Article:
This article originally ran in the Union Leader
New Hampshire continues to be an ideal place to work for those in the tech industry. While in close proximity to tech hubs like Boston or New York City, New Hampshire is a less expensive state to live in and ranks as one of the top ten states to live in for tech employment, with cities like Manchester, Portsmouth and Nashua serving as hotspots for the industry. Like other tech organizations in the country however, New Hampshire is not immune to changing work models and the ever-evolving needs of employees.
Here are four benefit trends to be aware of as organizations look to attract and retain top talent in the Granite State:
Improving health care affordability
An unstable and expensive economy has consumers concerned about their finances. In the coming year, employers are making plans to help ease that burden—particularly when it comes to health care. While a Health Savings Account (HSA) can be a cost-effective tool for some employees, they’re often attached to high-deductible plans that aren’t always the best fit. But for those who do benefit from them, it’s helpful to know that some employers are beginning to contribute to their employees’ HSAs to help them save.
Another way employers are trying to ease the financial burden of care involves switching to a narrow or high-performance network, which focuses on providers delivering both higher quality and lower cost. There are also salary-banded health plans where an employee’s salary directly affects how much they pay for health care. Additionally, we can expect to see potentially less expensive solutions like telemedicine and virtual care continue to expand.
Focus on family and caregiver-friendly benefits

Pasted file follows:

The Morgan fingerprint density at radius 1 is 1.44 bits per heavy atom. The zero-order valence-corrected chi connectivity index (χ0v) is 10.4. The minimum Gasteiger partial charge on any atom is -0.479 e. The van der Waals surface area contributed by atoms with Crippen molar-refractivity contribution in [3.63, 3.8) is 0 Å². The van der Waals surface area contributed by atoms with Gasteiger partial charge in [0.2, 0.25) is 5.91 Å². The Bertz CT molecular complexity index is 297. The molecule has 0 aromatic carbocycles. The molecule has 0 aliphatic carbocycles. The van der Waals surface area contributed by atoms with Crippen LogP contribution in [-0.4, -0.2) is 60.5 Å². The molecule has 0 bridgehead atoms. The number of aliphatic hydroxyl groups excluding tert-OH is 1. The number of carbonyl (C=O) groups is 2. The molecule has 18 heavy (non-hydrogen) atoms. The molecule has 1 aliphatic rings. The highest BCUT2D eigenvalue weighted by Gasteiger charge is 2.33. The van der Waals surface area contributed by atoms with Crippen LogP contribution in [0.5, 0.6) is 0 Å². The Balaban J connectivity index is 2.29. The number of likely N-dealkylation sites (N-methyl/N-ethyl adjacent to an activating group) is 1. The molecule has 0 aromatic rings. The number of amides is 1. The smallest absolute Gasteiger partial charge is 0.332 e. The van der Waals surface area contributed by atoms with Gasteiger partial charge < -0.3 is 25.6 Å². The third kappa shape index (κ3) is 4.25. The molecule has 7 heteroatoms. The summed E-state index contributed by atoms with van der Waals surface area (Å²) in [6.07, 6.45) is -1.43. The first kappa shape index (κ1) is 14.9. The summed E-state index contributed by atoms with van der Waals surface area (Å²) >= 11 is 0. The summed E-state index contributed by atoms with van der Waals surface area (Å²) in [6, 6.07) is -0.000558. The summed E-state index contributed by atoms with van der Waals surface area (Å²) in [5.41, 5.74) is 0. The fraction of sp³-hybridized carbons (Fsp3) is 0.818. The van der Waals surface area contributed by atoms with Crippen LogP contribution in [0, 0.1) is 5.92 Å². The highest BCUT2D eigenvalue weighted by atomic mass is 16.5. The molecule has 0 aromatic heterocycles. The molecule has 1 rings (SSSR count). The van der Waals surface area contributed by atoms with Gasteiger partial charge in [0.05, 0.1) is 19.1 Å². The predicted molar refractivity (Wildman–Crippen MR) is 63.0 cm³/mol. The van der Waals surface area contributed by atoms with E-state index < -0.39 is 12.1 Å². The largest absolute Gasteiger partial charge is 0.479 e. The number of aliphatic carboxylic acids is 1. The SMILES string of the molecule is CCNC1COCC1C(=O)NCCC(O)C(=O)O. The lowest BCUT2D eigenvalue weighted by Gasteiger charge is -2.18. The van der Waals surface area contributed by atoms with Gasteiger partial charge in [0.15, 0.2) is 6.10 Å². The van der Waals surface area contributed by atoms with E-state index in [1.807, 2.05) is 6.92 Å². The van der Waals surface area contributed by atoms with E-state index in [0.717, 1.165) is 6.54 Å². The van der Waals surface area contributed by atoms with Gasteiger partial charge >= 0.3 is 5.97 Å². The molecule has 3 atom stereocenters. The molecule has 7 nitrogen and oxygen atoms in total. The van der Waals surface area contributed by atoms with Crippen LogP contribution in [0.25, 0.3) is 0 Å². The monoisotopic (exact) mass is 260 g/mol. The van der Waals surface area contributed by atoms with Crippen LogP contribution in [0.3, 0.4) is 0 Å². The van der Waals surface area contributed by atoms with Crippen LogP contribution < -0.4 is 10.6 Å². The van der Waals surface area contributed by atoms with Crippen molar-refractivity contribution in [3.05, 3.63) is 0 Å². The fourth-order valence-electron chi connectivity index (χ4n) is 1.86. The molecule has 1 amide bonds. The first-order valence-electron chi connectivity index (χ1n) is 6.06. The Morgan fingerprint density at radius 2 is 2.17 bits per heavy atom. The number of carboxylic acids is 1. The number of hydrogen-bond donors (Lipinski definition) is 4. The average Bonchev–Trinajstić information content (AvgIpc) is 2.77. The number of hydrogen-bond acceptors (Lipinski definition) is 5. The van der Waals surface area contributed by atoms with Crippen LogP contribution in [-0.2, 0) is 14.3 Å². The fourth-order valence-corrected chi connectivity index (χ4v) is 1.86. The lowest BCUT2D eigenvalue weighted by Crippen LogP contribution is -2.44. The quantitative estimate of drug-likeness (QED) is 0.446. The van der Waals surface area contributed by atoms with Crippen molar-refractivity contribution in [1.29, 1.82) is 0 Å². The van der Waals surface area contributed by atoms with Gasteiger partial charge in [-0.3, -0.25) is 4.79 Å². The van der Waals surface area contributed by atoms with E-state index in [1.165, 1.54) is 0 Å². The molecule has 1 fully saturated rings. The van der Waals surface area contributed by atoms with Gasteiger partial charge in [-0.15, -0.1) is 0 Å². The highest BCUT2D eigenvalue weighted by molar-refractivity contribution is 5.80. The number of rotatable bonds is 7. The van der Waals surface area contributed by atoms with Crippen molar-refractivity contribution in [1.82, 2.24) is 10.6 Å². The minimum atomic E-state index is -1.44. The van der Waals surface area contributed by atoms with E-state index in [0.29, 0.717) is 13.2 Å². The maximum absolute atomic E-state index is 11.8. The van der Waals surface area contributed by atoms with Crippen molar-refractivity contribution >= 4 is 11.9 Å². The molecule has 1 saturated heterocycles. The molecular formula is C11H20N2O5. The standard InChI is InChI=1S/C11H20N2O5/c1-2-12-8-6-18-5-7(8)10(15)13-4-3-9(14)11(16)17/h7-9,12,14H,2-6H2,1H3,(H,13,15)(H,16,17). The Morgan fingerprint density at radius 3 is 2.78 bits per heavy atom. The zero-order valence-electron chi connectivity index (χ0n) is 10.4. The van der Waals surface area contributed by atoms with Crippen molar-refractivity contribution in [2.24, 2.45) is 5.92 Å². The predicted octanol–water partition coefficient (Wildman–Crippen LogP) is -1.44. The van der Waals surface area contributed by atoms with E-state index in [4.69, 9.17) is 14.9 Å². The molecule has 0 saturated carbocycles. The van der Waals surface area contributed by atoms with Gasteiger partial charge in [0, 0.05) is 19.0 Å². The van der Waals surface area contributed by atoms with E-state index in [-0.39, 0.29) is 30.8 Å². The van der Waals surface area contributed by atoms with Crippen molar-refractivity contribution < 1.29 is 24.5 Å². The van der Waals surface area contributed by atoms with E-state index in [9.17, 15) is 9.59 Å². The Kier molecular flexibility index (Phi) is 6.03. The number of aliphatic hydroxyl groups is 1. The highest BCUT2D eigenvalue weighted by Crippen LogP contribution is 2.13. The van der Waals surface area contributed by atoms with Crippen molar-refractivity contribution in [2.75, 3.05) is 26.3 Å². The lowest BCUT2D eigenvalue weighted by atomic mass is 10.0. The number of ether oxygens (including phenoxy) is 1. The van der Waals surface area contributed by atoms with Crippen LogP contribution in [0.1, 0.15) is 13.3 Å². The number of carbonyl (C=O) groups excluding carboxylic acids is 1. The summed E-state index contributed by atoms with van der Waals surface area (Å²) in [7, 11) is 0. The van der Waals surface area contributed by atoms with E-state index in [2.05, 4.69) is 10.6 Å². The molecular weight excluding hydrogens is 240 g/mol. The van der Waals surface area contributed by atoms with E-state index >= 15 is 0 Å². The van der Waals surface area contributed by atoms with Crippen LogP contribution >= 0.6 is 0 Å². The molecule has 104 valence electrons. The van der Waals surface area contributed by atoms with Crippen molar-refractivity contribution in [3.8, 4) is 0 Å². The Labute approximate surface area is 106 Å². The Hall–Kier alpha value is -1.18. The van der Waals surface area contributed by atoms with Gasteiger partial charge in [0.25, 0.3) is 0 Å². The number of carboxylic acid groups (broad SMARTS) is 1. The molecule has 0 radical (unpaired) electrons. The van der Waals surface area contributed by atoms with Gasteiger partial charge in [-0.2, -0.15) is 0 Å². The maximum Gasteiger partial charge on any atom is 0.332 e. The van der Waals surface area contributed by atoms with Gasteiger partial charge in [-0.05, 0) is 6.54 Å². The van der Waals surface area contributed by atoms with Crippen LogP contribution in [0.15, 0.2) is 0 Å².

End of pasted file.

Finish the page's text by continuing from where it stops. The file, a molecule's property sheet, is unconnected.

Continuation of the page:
There are approximately 11 million caregivers in the U.S., and 28% of them provide unpaid care for both an adult and a child in the home. In addition to taking a physical and emotional toll, caregiving also presents challenges that can impact a person’s ability to bring their best selves to work. Many employers are looking to expand their family-friendly and caregiving benefits in the coming year, from offering backup childcare services to paid parental leave. Offering a care concierge benefit to help with finding and booking medical support is another way that employers can help lighten the load for caregivers.
Increased flexibility in support of total well-being
More than ever, supporting the emotional and physical well-being of your employees matters—having strong behavioral health benefits and resources are vital. According to a study by Mercer, more employers are planning to enable flexible schedules for better-work life integration in 2023. This can mean four-day work weeks and the ability to work from home regularly (over 78% of employers), along with more outside-the-box ideas like paid time off to volunteer. Organizations could also consider benefits like employer-funded “lifestyle” accounts that employees can put toward wellness and health expenses or interests of their choosing.
Addressing health disparities for diverse groups
When it comes to closing the gap for vulnerable populations, organizations are making strides to better support a diverse workforce—including ethnic groups, women, individuals who identify as LGBTQ+ and those with disabilities. According to a recent report by Mercer, more employers are planning to integrate tailored benefits into their offerings, such as specialized behavioral health care support for diverse groups, in addition to more inclusive family care support and women’s reproductive health.
The workplace has changed. Inclusiveness, equity and flexibility are now more important than ever. And it’s up to employers to rise to the challenge by updating their benefits offerings to meet their employees where they are.
Ask the Expert: As the vice president of the New Hampshire market for Harvard Pilgrim Health Care, a Point32Health company, and in her prior roles as a health system administrator, an attorney, and a NH state regulator, Kate Skouteris has displayed a passionate interest in improving the quality and access to health care across the Granite State. She’s been an integral part of many community health equity initiatives, most recently working with other New Hampshire organizations, local hospitals and the New Hampshire Medical Society to launch a mobile clinic which will provide preventive services, screenings and health education to residents in northern New Hampshire. As the leader of New Hampshire’s local non-profit health plan, Kate and her team help support members accessing and receiving preventive care that’s part of their health coverage. And, when additional care is needed, Kate is committed to connecting members to high-quality, cost-effective, local providers.